NEW YORK (Reuters) - Can you feel the love? Some roosters in the state of New Jersey may not feel it too often as a township plans to limit their conjugal visits with hens.
"It's a noise issue," said John Hart, a farmer who helped draft the chicken ordinance in Hopewell Township, which border on Princeton.
The measure would limit mating between roosters and hens in backyard farms to 10 days a year and no more than five consecutive nights.
Crowing is strictly prohibited in the relatively rural town but Hart said it could that could pose a problem.
"That's basically their mating call. In the morning, they wake up the hens and say, 'It's time for me to take care of business,'" Hart said.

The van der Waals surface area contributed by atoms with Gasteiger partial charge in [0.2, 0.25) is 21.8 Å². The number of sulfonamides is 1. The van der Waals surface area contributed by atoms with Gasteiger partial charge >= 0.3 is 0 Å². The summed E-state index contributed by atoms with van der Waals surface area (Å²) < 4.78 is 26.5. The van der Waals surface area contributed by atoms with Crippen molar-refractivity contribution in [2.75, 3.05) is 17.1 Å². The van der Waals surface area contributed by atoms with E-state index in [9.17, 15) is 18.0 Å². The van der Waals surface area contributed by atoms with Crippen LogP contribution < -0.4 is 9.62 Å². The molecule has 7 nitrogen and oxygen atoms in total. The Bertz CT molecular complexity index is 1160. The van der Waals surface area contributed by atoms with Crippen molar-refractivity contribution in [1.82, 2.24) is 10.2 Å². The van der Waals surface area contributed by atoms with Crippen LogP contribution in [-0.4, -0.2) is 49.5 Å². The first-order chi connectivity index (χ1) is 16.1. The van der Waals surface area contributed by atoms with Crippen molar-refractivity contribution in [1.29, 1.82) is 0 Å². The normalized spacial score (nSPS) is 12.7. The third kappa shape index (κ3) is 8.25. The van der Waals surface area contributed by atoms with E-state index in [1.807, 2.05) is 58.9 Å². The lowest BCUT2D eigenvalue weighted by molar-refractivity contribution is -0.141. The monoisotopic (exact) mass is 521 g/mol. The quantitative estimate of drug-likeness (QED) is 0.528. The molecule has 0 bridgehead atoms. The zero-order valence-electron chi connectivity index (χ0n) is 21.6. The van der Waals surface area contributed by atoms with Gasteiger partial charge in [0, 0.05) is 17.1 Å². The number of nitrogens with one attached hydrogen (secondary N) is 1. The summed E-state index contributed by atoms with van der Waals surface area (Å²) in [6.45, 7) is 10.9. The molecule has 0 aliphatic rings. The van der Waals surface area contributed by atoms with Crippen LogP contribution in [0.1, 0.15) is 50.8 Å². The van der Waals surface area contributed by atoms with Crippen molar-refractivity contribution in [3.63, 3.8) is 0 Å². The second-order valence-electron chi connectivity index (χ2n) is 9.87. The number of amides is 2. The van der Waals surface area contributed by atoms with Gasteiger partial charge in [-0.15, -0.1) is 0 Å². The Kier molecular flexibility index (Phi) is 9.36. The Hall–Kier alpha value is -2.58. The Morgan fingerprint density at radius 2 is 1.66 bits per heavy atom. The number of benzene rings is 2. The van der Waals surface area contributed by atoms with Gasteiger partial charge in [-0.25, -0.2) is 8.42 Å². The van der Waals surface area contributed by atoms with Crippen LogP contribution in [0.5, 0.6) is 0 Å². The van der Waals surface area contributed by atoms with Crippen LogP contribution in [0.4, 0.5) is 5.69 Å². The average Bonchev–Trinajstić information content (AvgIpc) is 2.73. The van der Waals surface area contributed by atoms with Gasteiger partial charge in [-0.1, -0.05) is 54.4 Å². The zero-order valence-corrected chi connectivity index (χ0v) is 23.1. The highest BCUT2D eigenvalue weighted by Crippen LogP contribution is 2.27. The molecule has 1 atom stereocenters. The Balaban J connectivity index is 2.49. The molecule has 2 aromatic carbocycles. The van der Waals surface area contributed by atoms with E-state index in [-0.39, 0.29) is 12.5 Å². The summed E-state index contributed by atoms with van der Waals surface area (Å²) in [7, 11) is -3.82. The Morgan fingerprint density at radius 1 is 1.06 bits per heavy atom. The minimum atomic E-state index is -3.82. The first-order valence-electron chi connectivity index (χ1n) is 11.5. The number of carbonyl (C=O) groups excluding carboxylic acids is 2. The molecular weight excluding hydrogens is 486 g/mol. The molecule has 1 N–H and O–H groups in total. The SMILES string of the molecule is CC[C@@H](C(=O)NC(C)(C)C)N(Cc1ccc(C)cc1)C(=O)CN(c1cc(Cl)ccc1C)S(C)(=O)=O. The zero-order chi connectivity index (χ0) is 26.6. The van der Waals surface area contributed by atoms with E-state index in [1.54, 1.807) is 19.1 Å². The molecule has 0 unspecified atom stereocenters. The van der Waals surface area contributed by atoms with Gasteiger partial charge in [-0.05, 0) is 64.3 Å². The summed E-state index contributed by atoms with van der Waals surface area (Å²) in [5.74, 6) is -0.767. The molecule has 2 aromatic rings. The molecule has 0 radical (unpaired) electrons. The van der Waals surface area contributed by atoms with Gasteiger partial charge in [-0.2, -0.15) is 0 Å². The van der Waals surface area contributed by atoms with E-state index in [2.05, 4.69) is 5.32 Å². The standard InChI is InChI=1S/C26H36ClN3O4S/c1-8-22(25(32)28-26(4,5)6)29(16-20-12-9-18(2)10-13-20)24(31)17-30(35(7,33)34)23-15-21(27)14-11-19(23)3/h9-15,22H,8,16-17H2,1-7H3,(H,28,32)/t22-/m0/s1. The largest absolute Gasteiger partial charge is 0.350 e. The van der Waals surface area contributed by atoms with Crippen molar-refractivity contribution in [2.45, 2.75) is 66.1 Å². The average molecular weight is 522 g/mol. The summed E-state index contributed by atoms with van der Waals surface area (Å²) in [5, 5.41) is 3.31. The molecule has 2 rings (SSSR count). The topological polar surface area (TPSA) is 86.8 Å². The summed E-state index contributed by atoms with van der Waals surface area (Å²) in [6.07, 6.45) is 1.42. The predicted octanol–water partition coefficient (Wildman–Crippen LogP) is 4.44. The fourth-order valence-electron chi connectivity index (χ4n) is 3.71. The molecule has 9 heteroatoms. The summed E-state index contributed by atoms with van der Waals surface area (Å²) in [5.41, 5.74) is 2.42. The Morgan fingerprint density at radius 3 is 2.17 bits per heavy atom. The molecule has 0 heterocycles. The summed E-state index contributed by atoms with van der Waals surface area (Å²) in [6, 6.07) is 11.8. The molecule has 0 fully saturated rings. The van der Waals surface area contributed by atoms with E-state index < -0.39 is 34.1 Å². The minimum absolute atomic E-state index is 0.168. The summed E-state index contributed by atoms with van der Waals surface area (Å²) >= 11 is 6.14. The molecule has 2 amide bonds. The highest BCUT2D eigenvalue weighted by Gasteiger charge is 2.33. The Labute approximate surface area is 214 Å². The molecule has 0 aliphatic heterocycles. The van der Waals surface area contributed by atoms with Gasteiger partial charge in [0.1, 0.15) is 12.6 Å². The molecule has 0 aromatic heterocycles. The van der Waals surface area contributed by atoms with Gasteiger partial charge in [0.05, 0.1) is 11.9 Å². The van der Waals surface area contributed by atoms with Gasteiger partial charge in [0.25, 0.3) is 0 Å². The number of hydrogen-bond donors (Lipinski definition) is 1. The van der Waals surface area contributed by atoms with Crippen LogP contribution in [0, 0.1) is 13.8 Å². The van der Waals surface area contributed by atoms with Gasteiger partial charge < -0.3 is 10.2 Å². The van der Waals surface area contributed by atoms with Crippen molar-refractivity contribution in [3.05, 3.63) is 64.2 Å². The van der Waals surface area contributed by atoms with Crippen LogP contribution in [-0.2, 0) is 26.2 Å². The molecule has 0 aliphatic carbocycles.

The chicken ordinance has been under discussion for three years, ever since a family wanted to erect a backyard coop but was told by the town health department it would be illegal.
Meanwhile, Hart said, hundreds of chickens and roosters have been living in town under the legal radar as the proposed ordinance nears a final vote on March 28.
Some people mistakenly think a rooster is needed for a hen to lay eggs, when the rooster is only necessary to fertilise eggs to hatch live chickens, Hart added.